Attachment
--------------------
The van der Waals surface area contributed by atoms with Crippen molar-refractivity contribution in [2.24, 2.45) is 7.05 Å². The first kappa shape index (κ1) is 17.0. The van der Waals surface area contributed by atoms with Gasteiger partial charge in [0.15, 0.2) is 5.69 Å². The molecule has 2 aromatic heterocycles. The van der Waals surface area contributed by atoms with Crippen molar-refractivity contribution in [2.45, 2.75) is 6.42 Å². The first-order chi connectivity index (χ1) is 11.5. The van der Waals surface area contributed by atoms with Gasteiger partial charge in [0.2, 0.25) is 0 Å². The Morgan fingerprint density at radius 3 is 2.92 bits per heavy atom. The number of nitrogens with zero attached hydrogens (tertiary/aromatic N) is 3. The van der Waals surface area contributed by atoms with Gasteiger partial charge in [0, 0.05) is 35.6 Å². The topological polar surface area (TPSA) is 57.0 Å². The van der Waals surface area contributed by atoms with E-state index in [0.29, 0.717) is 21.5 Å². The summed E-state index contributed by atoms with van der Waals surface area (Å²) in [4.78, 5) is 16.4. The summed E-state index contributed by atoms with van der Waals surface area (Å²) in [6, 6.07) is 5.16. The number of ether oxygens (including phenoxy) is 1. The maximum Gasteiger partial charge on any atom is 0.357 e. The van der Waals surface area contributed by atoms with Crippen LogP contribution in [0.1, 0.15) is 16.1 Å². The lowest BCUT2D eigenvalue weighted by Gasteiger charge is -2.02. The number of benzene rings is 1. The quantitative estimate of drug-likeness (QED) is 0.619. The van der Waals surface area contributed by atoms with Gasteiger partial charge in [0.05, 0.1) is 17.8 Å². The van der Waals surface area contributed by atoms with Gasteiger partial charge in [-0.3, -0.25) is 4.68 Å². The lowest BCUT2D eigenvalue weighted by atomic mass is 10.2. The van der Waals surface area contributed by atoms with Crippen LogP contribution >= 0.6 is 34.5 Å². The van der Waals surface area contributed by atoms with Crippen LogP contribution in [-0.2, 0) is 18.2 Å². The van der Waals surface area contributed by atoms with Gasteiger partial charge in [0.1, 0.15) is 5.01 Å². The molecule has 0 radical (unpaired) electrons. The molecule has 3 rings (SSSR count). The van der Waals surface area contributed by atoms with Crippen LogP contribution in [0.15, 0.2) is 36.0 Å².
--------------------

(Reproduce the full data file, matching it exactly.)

The van der Waals surface area contributed by atoms with Crippen molar-refractivity contribution in [2.24, 2.45) is 7.05 Å². The first kappa shape index (κ1) is 17.0. The van der Waals surface area contributed by atoms with Gasteiger partial charge in [0.15, 0.2) is 5.69 Å². The molecule has 2 aromatic heterocycles. The van der Waals surface area contributed by atoms with Crippen molar-refractivity contribution in [2.45, 2.75) is 6.42 Å². The first-order chi connectivity index (χ1) is 11.5. The van der Waals surface area contributed by atoms with Gasteiger partial charge in [0.2, 0.25) is 0 Å². The Morgan fingerprint density at radius 3 is 2.92 bits per heavy atom. The number of nitrogens with zero attached hydrogens (tertiary/aromatic N) is 3. The van der Waals surface area contributed by atoms with Gasteiger partial charge in [0, 0.05) is 35.6 Å². The topological polar surface area (TPSA) is 57.0 Å². The van der Waals surface area contributed by atoms with E-state index in [0.29, 0.717) is 21.5 Å². The summed E-state index contributed by atoms with van der Waals surface area (Å²) in [4.78, 5) is 16.4. The summed E-state index contributed by atoms with van der Waals surface area (Å²) in [6, 6.07) is 5.16. The number of ether oxygens (including phenoxy) is 1. The maximum Gasteiger partial charge on any atom is 0.357 e. The van der Waals surface area contributed by atoms with Crippen LogP contribution in [0.1, 0.15) is 16.1 Å². The lowest BCUT2D eigenvalue weighted by Gasteiger charge is -2.02. The number of benzene rings is 1. The quantitative estimate of drug-likeness (QED) is 0.619. The van der Waals surface area contributed by atoms with Gasteiger partial charge in [0.05, 0.1) is 17.8 Å². The van der Waals surface area contributed by atoms with Gasteiger partial charge in [-0.3, -0.25) is 4.68 Å². The lowest BCUT2D eigenvalue weighted by atomic mass is 10.2. The van der Waals surface area contributed by atoms with Crippen LogP contribution >= 0.6 is 34.5 Å². The van der Waals surface area contributed by atoms with Crippen LogP contribution in [-0.2, 0) is 18.2 Å². The van der Waals surface area contributed by atoms with Gasteiger partial charge in [0.1, 0.15) is 5.01 Å². The molecule has 0 radical (unpaired) electrons. The molecule has 3 rings (SSSR count). The van der Waals surface area contributed by atoms with Crippen LogP contribution in [0.15, 0.2) is 36.0 Å².